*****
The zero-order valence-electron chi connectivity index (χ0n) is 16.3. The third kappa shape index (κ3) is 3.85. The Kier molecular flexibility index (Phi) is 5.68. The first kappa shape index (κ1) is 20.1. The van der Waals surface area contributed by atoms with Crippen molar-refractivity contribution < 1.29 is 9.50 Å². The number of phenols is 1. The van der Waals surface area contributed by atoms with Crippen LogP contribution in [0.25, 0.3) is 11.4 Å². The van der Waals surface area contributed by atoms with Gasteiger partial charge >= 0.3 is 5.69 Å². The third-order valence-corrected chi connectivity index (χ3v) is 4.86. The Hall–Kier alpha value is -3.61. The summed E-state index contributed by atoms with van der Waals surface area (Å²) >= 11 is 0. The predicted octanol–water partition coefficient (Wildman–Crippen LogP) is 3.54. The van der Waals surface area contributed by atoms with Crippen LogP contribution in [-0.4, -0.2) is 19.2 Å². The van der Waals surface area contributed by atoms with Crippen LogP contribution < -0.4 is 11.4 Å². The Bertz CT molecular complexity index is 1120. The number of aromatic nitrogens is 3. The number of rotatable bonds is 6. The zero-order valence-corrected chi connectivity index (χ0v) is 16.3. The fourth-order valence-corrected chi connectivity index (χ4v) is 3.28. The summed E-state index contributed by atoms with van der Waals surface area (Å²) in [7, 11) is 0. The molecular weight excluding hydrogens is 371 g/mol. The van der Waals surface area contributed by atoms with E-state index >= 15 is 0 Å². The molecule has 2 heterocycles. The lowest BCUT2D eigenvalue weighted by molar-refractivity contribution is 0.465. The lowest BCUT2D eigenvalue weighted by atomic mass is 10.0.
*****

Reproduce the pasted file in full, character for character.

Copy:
The zero-order valence-electron chi connectivity index (χ0n) is 16.3. The third kappa shape index (κ3) is 3.85. The Kier molecular flexibility index (Phi) is 5.68. The first kappa shape index (κ1) is 20.1. The van der Waals surface area contributed by atoms with Crippen molar-refractivity contribution < 1.29 is 9.50 Å². The number of phenols is 1. The van der Waals surface area contributed by atoms with Crippen LogP contribution in [0.25, 0.3) is 11.4 Å². The van der Waals surface area contributed by atoms with Gasteiger partial charge >= 0.3 is 5.69 Å². The third-order valence-corrected chi connectivity index (χ3v) is 4.86. The Hall–Kier alpha value is -3.61. The summed E-state index contributed by atoms with van der Waals surface area (Å²) >= 11 is 0. The predicted octanol–water partition coefficient (Wildman–Crippen LogP) is 3.54. The van der Waals surface area contributed by atoms with Crippen LogP contribution in [-0.4, -0.2) is 19.2 Å². The van der Waals surface area contributed by atoms with Crippen LogP contribution < -0.4 is 11.4 Å². The Bertz CT molecular complexity index is 1120. The number of aromatic nitrogens is 3. The number of rotatable bonds is 6. The zero-order valence-corrected chi connectivity index (χ0v) is 16.3. The fourth-order valence-corrected chi connectivity index (χ4v) is 3.28. The summed E-state index contributed by atoms with van der Waals surface area (Å²) in [7, 11) is 0. The molecular weight excluding hydrogens is 371 g/mol. The van der Waals surface area contributed by atoms with E-state index >= 15 is 0 Å². The molecule has 2 heterocycles. The lowest BCUT2D eigenvalue weighted by molar-refractivity contribution is 0.465. The lowest BCUT2D eigenvalue weighted by atomic mass is 10.0.